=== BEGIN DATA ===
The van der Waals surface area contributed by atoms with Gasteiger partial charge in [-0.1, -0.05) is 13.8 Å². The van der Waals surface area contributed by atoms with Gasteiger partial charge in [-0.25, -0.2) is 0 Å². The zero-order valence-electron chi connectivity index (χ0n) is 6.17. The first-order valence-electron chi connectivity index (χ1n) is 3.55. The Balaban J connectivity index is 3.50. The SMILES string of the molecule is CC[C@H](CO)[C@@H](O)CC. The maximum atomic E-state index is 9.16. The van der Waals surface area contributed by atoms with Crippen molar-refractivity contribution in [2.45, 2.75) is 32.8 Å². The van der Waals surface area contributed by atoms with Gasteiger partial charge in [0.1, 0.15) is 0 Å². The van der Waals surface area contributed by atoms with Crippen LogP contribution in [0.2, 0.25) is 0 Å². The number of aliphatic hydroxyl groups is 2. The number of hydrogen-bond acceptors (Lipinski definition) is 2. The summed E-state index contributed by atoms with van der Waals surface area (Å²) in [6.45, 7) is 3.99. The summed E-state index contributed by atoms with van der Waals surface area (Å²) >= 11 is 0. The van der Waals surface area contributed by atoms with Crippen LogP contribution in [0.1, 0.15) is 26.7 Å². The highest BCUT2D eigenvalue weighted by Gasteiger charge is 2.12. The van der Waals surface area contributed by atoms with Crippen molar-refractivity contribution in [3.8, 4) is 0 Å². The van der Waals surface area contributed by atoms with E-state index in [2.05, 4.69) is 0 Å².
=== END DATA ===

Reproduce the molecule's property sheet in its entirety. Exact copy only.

The van der Waals surface area contributed by atoms with Gasteiger partial charge in [-0.1, -0.05) is 13.8 Å². The van der Waals surface area contributed by atoms with Gasteiger partial charge in [-0.25, -0.2) is 0 Å². The zero-order valence-electron chi connectivity index (χ0n) is 6.17. The first-order valence-electron chi connectivity index (χ1n) is 3.55. The Balaban J connectivity index is 3.50. The SMILES string of the molecule is CC[C@H](CO)[C@@H](O)CC. The maximum atomic E-state index is 9.16. The van der Waals surface area contributed by atoms with Crippen molar-refractivity contribution in [2.45, 2.75) is 32.8 Å². The van der Waals surface area contributed by atoms with Gasteiger partial charge in [0.1, 0.15) is 0 Å². The van der Waals surface area contributed by atoms with Crippen LogP contribution in [0.2, 0.25) is 0 Å². The number of aliphatic hydroxyl groups is 2. The number of hydrogen-bond acceptors (Lipinski definition) is 2. The summed E-state index contributed by atoms with van der Waals surface area (Å²) in [6.45, 7) is 3.99. The summed E-state index contributed by atoms with van der Waals surface area (Å²) >= 11 is 0. The van der Waals surface area contributed by atoms with Crippen LogP contribution in [0.1, 0.15) is 26.7 Å². The highest BCUT2D eigenvalue weighted by Gasteiger charge is 2.12. The van der Waals surface area contributed by atoms with Crippen molar-refractivity contribution in [3.8, 4) is 0 Å². The van der Waals surface area contributed by atoms with E-state index in [2.05, 4.69) is 0 Å².